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BMI View: New Zealand's non-hydroelectric renewables market remains far behind its potential. Lacking
demand pressures and a central government feed-in-tariff system, capacity additions are highly limited with
growth of 0.1% expected for 2016 and 2017. While new impetus may come from the planned retirement of
fossil fuel plants, its postponement until 2022 in combination with the absence of meaningful electricity
demand growth has put new projects on the backburner.
Latest Updates And Structural Trends
? For 2016 and 2017, we expect the non-hydro renewable capacity market to stagnate at growth levels of
about 0.1%. In our 10-year forecast until 2025, non-hydro capacity is expected to only grow by an
average of 2.3% and non-hydro generation by a similar 2.6%.
? In July 2016, New Zealand's Electricity Authority ruled that the residential 'solar tax' (an additional fee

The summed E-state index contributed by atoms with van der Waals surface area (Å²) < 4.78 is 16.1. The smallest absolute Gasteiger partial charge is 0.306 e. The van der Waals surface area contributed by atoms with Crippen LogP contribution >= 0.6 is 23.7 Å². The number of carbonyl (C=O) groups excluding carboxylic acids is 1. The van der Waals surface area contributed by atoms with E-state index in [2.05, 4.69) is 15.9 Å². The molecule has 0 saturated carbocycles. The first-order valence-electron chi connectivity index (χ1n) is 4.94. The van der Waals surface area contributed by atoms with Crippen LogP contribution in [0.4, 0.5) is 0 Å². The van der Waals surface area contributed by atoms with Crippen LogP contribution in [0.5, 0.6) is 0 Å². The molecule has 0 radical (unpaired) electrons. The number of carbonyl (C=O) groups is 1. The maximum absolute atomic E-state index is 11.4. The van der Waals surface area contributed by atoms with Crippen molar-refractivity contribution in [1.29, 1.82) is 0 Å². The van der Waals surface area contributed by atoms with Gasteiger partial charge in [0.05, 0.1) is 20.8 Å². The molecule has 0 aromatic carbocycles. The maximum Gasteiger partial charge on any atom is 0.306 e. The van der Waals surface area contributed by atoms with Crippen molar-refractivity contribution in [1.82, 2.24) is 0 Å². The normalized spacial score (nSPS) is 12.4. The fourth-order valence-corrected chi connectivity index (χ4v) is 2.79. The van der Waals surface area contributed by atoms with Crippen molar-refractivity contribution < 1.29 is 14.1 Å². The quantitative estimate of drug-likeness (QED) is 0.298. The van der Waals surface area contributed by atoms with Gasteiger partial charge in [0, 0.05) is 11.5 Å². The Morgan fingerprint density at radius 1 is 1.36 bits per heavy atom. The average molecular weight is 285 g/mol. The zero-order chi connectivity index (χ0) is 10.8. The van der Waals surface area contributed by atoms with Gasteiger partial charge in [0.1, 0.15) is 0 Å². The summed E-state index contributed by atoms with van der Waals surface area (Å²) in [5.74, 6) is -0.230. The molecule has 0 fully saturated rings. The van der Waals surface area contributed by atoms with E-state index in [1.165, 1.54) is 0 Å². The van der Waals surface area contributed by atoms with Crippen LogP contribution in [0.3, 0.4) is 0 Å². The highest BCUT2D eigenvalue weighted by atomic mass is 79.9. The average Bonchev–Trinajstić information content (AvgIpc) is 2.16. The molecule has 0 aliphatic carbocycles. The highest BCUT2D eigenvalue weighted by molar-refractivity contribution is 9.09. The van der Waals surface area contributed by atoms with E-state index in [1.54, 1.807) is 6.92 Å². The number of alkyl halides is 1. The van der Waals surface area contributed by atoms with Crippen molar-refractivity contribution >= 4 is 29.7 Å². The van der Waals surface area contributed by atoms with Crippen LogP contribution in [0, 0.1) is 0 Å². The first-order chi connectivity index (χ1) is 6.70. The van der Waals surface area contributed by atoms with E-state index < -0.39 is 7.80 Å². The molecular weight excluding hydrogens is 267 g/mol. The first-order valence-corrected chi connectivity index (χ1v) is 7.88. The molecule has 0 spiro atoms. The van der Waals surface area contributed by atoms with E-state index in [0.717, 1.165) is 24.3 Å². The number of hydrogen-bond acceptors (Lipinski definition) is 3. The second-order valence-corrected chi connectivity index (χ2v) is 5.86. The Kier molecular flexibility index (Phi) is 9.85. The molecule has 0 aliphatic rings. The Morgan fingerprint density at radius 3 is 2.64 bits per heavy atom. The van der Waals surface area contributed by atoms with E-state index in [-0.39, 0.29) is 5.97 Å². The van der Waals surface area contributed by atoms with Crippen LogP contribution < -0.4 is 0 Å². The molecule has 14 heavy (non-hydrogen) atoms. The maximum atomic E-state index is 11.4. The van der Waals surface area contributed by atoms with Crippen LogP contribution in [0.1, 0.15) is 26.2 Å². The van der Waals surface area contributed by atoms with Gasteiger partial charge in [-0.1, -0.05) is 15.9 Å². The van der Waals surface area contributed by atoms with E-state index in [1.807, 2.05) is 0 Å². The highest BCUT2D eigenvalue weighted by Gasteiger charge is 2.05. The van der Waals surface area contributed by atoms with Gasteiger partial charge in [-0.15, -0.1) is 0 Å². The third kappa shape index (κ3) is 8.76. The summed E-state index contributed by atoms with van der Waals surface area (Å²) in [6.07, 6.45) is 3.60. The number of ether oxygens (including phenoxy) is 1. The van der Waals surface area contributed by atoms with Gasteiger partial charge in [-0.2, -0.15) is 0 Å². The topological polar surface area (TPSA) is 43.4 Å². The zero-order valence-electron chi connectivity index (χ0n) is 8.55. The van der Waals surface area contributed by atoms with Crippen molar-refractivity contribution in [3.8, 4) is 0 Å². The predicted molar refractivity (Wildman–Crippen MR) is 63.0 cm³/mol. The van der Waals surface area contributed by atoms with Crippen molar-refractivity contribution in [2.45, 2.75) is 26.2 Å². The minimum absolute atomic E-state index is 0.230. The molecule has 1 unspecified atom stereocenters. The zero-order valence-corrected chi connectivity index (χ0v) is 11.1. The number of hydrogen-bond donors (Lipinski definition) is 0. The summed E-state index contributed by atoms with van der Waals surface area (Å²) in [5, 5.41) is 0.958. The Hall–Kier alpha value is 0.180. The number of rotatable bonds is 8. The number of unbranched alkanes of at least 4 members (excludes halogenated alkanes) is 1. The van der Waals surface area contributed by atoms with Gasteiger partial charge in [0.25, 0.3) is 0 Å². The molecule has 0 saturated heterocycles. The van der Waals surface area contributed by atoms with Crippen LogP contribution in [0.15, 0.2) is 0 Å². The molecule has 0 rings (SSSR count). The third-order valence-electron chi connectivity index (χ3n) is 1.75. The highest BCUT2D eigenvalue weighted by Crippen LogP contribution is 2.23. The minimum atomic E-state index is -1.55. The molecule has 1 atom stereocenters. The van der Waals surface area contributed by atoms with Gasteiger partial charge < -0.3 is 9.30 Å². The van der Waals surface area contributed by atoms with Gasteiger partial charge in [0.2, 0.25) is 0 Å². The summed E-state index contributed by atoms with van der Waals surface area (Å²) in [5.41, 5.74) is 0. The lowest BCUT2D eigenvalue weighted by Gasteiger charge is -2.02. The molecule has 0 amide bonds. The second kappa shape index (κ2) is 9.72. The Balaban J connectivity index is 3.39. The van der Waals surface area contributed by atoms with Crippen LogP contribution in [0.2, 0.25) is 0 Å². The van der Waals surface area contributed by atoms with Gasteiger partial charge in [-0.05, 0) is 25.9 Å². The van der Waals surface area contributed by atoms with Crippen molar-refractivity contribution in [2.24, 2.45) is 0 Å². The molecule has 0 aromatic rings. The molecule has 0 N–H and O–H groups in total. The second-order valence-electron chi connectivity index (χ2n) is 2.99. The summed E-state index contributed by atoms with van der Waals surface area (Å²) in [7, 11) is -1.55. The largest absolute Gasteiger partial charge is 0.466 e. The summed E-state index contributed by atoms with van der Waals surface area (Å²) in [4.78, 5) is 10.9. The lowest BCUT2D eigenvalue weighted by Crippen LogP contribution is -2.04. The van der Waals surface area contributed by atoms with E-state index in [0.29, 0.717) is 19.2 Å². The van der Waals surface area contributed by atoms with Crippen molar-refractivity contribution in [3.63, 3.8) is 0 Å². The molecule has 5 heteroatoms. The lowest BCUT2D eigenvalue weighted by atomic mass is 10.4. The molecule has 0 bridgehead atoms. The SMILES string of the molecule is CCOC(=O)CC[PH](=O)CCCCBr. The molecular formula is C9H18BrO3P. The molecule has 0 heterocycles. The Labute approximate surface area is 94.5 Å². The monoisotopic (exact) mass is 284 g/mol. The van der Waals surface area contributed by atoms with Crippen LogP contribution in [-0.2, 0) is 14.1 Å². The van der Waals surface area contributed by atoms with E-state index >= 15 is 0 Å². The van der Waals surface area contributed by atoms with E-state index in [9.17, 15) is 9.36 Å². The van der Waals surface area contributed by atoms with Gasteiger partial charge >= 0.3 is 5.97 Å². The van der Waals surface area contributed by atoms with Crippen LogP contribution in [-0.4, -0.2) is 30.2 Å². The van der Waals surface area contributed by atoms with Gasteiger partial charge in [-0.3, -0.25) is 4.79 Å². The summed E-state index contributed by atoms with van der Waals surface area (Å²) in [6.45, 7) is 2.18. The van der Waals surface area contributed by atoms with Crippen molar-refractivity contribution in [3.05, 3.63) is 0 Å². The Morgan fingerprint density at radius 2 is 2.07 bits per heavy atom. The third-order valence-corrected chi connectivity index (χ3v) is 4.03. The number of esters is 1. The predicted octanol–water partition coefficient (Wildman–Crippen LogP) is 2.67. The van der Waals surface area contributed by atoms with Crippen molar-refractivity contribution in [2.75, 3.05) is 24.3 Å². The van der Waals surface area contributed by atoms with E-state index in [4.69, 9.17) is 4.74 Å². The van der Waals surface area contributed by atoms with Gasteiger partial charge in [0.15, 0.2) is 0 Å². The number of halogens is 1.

for connecting solar installations to the grid) was lawful, with potentially negative implications for the
pace and scope of future residential solar installations.
? In April 2016, New Zealand's largest electricity company Genesis announced the extension of operation
at the Huntly power plant until 2022 to prevent a potential undersupply. The plant was previously
planned to retire by end-2018, with the arising costs of continued operation being borne jointly by
Genesis and other electricity generators. The decision is the result of only sluggish growth in renewable
projects and might undermine hoped-for incentives for the non-hydro renewable market to pick up pace.